Louisiana Soul Revival (LSR) frontman and primary composer Doug Duffeyalready enshrined in the Louisiana Hall of Fame (in 2001) and the National Blues Hall of Fame (2009)sure knows his musical roots. "North Louisiana, in the Mississippi Delta, has deep musical roots in the blues, Memphis soul, southern gospel, rock 'n' roll, folk, and hybrids that are uniquely its own," Duffey explains.
This eponymous debut gives voice to Duffey's extensive repertoire of funky, soulful originals primarily written between the 1970s and '90s. For example, its irresistible opener "Funky Bidneh" and "Be What R Ya" were written around the same time that Duffey was working through the iconic "One Nation, Under a Groove" with Parliament Funkadelic . (Other funkmeisters who have recorded Duffey tunes include George Clinton and Rare Earth.)
To steal and slightly twist the title of a famous Jay Geils Band tune: This set ain't nothing but a party, and sounds like a lost gem discovered midway between the Albert King blues and Bar-Kays funk-rock titles in the classic Stax-Volt label catalog. Guitarist (and arranger and producer) Dan Sumner opens "Funky Bidneh" with rhythm licks that feel like an instrumental puppy wriggling to get out of your hugging grasp; alto saxophonist Mason Howard solos with the early rock raunch of New Orleans' famous Specialty Records and Sumner's solo shows off his major-league fastballhigh, hard and nasty. Duffey's tightly wound three-minute nugget "1-900-For-Love" would have been a great tune for Little Milton or Z.Z. Hill to sing.
"It Ain't What Ya Do" keeps the rhythm rocking back and forth, a funky see-saw for your ears to jump on, while Duffey's vocal overflows with authentic southern soul: A little bit country, a little bit funky, a little bit rockin' but all the way soulful. "There's a real tangible difference that you can hear in Louisiana's music. It's more rhythmically intricate," Sumner suggests. "In Louisiana, music is uniquely rhythmic across all styles."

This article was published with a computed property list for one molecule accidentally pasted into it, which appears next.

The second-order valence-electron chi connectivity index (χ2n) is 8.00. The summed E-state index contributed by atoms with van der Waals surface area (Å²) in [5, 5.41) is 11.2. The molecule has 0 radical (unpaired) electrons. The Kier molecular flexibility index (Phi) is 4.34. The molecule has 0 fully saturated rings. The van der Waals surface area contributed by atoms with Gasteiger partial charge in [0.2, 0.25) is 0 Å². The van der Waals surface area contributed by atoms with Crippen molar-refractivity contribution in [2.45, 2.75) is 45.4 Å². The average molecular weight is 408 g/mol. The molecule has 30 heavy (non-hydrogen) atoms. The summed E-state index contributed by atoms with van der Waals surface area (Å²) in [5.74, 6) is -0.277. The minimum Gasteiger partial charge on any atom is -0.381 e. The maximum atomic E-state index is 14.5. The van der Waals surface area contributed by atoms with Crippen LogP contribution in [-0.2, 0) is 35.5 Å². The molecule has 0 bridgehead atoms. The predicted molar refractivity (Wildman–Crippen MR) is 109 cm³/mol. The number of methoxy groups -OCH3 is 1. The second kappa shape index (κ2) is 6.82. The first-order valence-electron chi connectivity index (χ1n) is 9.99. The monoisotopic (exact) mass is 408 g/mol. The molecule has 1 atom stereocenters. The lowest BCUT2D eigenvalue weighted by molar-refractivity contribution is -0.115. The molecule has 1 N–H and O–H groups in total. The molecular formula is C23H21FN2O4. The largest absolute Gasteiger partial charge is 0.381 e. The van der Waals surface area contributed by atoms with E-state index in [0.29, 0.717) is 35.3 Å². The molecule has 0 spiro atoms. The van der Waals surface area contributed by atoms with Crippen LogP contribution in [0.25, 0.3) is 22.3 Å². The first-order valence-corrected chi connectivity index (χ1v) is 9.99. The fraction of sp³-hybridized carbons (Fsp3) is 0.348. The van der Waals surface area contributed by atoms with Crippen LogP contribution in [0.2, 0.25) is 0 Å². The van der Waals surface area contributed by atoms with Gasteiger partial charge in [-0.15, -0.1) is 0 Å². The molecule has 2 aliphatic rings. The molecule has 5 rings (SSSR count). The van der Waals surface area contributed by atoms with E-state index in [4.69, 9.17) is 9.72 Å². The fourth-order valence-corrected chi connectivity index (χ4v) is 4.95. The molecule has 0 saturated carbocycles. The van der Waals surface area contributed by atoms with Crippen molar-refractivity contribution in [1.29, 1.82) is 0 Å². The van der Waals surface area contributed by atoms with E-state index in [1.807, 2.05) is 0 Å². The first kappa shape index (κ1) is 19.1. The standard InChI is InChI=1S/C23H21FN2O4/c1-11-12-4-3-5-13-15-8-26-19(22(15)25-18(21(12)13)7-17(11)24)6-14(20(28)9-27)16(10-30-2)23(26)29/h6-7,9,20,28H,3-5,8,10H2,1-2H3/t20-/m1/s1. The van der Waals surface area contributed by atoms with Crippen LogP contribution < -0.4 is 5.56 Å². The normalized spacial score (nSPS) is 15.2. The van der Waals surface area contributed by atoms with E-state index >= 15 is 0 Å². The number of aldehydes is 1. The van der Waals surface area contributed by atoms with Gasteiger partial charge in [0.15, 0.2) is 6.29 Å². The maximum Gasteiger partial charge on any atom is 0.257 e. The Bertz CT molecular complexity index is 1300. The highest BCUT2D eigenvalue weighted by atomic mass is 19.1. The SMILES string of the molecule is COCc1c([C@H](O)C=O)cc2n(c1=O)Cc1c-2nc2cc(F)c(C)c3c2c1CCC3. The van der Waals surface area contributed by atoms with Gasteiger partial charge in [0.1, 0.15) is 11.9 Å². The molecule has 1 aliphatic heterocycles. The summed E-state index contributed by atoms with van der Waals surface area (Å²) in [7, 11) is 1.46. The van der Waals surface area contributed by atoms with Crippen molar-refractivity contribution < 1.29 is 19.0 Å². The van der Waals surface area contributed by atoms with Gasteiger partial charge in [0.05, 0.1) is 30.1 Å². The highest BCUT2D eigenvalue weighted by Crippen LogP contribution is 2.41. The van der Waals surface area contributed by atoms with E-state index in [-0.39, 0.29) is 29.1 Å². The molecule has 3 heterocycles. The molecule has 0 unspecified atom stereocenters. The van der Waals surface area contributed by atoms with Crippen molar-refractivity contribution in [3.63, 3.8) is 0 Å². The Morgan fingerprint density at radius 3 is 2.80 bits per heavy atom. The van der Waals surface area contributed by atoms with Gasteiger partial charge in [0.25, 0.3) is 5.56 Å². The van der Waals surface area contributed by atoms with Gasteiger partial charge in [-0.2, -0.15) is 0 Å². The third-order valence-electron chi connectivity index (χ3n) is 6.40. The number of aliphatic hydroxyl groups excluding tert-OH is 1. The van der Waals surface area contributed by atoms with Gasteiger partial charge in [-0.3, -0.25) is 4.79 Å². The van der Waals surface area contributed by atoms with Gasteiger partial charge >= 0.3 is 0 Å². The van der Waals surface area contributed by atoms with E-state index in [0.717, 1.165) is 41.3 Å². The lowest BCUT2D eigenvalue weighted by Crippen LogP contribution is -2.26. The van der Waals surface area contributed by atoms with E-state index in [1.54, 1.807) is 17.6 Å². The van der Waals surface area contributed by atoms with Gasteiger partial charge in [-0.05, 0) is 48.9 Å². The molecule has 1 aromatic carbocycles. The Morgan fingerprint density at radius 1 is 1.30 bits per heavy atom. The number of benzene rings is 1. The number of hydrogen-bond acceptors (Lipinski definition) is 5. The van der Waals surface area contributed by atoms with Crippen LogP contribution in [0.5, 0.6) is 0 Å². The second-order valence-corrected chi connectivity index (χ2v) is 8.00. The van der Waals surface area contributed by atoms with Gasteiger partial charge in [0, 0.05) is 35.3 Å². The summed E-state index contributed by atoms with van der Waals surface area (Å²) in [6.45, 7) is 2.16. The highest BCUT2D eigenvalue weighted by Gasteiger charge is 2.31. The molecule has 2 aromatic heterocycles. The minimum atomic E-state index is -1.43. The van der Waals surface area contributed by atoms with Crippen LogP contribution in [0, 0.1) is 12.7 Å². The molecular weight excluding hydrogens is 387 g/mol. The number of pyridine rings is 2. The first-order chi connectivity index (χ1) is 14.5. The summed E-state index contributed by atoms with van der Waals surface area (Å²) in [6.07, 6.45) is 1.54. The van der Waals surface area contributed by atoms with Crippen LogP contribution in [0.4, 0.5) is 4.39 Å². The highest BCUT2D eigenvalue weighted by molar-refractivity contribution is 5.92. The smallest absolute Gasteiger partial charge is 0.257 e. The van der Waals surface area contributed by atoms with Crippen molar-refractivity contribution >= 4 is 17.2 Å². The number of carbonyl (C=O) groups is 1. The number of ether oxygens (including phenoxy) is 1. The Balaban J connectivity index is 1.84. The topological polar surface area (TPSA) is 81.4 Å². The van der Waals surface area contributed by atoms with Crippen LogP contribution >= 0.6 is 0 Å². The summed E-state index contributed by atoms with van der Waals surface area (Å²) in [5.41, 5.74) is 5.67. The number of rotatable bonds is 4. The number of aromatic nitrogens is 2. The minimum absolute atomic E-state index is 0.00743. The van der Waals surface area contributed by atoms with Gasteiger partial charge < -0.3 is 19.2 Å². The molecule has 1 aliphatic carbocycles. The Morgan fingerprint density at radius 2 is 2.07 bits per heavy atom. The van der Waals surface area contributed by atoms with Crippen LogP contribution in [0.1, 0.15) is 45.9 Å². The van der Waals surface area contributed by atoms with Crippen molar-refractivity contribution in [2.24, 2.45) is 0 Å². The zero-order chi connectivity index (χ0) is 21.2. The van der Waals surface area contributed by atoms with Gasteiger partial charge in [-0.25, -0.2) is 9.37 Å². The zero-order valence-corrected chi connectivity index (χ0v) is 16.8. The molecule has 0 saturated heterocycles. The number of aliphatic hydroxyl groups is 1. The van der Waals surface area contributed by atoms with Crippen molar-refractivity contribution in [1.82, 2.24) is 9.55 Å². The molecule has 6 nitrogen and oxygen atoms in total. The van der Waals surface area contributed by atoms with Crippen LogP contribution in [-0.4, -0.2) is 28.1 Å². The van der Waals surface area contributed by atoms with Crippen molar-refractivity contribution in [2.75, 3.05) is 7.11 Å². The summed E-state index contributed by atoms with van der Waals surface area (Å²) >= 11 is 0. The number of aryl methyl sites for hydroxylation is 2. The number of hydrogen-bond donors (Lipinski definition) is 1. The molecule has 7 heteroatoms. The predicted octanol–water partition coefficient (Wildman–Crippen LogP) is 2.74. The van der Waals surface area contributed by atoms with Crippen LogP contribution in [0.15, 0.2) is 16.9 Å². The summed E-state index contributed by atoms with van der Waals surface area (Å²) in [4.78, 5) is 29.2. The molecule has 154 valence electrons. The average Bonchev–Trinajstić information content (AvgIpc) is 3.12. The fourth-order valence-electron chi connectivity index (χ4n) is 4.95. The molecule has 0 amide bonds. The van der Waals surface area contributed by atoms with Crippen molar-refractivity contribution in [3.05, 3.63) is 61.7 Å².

It's also uniquely rhythmic across genders: Betsy Lowe and Naomi Holder shimmy and stomp through the lead and backing vocals of "Do It Right" (which Duffey originally wrote for The Brides of Funkenstein). These female vocals may introduce a new sound, but the music behind them remains a rolling and tumbling caldron of steaming funk. "We have energy coming from lots of different places in life," Sumner concludes. "It's a big, blasting full sound. It's a big gumbo."
Funky Bidneh; It Ain’t What You Do; I Don’t Need Ya Anyway; Do It
Right; 1-900-For-Love; The Joke Is On You; Just For Tonight; B What R
Ya; Love Into My Life.
Doug Duffey: vocals, piano, keys; Dan Sumner: vocals, guitar,
arrangements; Ben Ford: bass; Adam Ryland: drums, percussion; Cody
Holder: baritone sax; Jonathan Patterson: trombone; Mason Howard:
alto sax; Bert Windham: trumpet; Betsy Lowe: vocals; Naomi Holder:
vocals, Alex Noppe: trumpet (7).
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